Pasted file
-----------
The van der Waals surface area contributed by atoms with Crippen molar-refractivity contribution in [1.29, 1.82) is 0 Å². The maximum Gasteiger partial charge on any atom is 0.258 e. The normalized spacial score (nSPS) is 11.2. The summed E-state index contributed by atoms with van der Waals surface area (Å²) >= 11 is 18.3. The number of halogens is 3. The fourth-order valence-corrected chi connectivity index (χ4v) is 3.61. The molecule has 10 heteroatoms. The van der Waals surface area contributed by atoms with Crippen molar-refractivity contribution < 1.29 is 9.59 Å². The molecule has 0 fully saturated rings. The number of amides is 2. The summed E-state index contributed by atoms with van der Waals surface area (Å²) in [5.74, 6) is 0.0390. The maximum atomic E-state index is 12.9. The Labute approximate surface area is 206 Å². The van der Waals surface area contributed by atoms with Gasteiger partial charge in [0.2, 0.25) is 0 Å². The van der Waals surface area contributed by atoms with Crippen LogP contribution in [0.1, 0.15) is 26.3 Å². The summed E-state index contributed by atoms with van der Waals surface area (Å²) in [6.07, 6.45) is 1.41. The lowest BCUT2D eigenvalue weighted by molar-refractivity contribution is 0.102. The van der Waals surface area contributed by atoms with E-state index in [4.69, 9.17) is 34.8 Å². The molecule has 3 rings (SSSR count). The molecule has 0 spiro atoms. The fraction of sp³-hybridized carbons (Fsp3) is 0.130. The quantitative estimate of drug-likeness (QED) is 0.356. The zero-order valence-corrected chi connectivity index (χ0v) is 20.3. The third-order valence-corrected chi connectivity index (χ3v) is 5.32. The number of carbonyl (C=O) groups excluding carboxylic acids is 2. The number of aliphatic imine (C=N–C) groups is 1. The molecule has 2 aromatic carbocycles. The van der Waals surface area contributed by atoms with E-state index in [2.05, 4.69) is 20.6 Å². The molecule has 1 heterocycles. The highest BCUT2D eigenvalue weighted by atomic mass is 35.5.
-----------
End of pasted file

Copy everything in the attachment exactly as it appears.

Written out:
The van der Waals surface area contributed by atoms with Crippen molar-refractivity contribution in [1.29, 1.82) is 0 Å². The maximum Gasteiger partial charge on any atom is 0.258 e. The normalized spacial score (nSPS) is 11.2. The summed E-state index contributed by atoms with van der Waals surface area (Å²) >= 11 is 18.3. The number of halogens is 3. The fourth-order valence-corrected chi connectivity index (χ4v) is 3.61. The molecule has 10 heteroatoms. The van der Waals surface area contributed by atoms with Crippen molar-refractivity contribution < 1.29 is 9.59 Å². The molecule has 0 fully saturated rings. The number of amides is 2. The summed E-state index contributed by atoms with van der Waals surface area (Å²) in [5.74, 6) is 0.0390. The maximum atomic E-state index is 12.9. The Labute approximate surface area is 206 Å². The van der Waals surface area contributed by atoms with Gasteiger partial charge in [0.2, 0.25) is 0 Å². The van der Waals surface area contributed by atoms with Crippen LogP contribution in [0.1, 0.15) is 26.3 Å². The summed E-state index contributed by atoms with van der Waals surface area (Å²) in [6.07, 6.45) is 1.41. The lowest BCUT2D eigenvalue weighted by molar-refractivity contribution is 0.102. The van der Waals surface area contributed by atoms with E-state index in [4.69, 9.17) is 34.8 Å². The molecule has 3 rings (SSSR count). The molecule has 0 spiro atoms. The fraction of sp³-hybridized carbons (Fsp3) is 0.130. The quantitative estimate of drug-likeness (QED) is 0.356. The zero-order valence-corrected chi connectivity index (χ0v) is 20.3. The third-order valence-corrected chi connectivity index (χ3v) is 5.32. The number of carbonyl (C=O) groups excluding carboxylic acids is 2. The number of aliphatic imine (C=N–C) groups is 1. The molecule has 2 aromatic carbocycles. The van der Waals surface area contributed by atoms with E-state index in [2.05, 4.69) is 20.6 Å². The molecule has 1 heterocycles. The highest BCUT2D eigenvalue weighted by atomic mass is 35.5.